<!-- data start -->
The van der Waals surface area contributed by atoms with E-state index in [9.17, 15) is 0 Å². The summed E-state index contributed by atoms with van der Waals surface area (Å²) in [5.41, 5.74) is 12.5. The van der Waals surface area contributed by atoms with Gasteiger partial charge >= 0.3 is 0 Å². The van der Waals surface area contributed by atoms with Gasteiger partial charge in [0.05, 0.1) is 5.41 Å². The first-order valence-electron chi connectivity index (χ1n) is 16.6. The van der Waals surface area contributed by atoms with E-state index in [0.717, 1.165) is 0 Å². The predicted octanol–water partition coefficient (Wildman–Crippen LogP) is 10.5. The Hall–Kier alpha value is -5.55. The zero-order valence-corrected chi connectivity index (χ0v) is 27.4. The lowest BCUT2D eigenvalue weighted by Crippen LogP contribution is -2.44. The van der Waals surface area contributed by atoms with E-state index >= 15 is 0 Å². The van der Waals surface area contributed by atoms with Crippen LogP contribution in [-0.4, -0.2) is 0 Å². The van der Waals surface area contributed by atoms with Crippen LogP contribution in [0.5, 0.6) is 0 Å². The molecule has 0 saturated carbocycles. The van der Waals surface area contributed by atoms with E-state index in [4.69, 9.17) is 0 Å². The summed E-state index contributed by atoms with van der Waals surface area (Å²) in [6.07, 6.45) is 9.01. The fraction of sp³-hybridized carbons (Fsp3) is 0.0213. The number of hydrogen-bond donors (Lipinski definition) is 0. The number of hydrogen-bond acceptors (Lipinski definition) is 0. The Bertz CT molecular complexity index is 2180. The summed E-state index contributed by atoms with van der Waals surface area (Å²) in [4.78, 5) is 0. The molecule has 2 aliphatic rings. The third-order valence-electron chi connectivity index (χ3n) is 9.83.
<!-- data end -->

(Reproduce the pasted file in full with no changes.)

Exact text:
The van der Waals surface area contributed by atoms with E-state index in [9.17, 15) is 0 Å². The summed E-state index contributed by atoms with van der Waals surface area (Å²) in [5.41, 5.74) is 12.5. The van der Waals surface area contributed by atoms with Gasteiger partial charge >= 0.3 is 0 Å². The van der Waals surface area contributed by atoms with Gasteiger partial charge in [0.05, 0.1) is 5.41 Å². The first-order valence-electron chi connectivity index (χ1n) is 16.6. The van der Waals surface area contributed by atoms with E-state index in [0.717, 1.165) is 0 Å². The predicted octanol–water partition coefficient (Wildman–Crippen LogP) is 10.5. The Hall–Kier alpha value is -5.55. The zero-order valence-corrected chi connectivity index (χ0v) is 27.4. The lowest BCUT2D eigenvalue weighted by Crippen LogP contribution is -2.44. The van der Waals surface area contributed by atoms with E-state index >= 15 is 0 Å². The van der Waals surface area contributed by atoms with Crippen LogP contribution in [-0.4, -0.2) is 0 Å². The van der Waals surface area contributed by atoms with Crippen LogP contribution in [0.5, 0.6) is 0 Å². The molecule has 0 saturated carbocycles. The van der Waals surface area contributed by atoms with E-state index in [4.69, 9.17) is 0 Å². The summed E-state index contributed by atoms with van der Waals surface area (Å²) in [6.07, 6.45) is 9.01. The fraction of sp³-hybridized carbons (Fsp3) is 0.0213. The number of hydrogen-bond donors (Lipinski definition) is 0. The number of hydrogen-bond acceptors (Lipinski definition) is 0. The Bertz CT molecular complexity index is 2180. The summed E-state index contributed by atoms with van der Waals surface area (Å²) in [4.78, 5) is 0. The molecule has 2 aliphatic rings. The third-order valence-electron chi connectivity index (χ3n) is 9.83.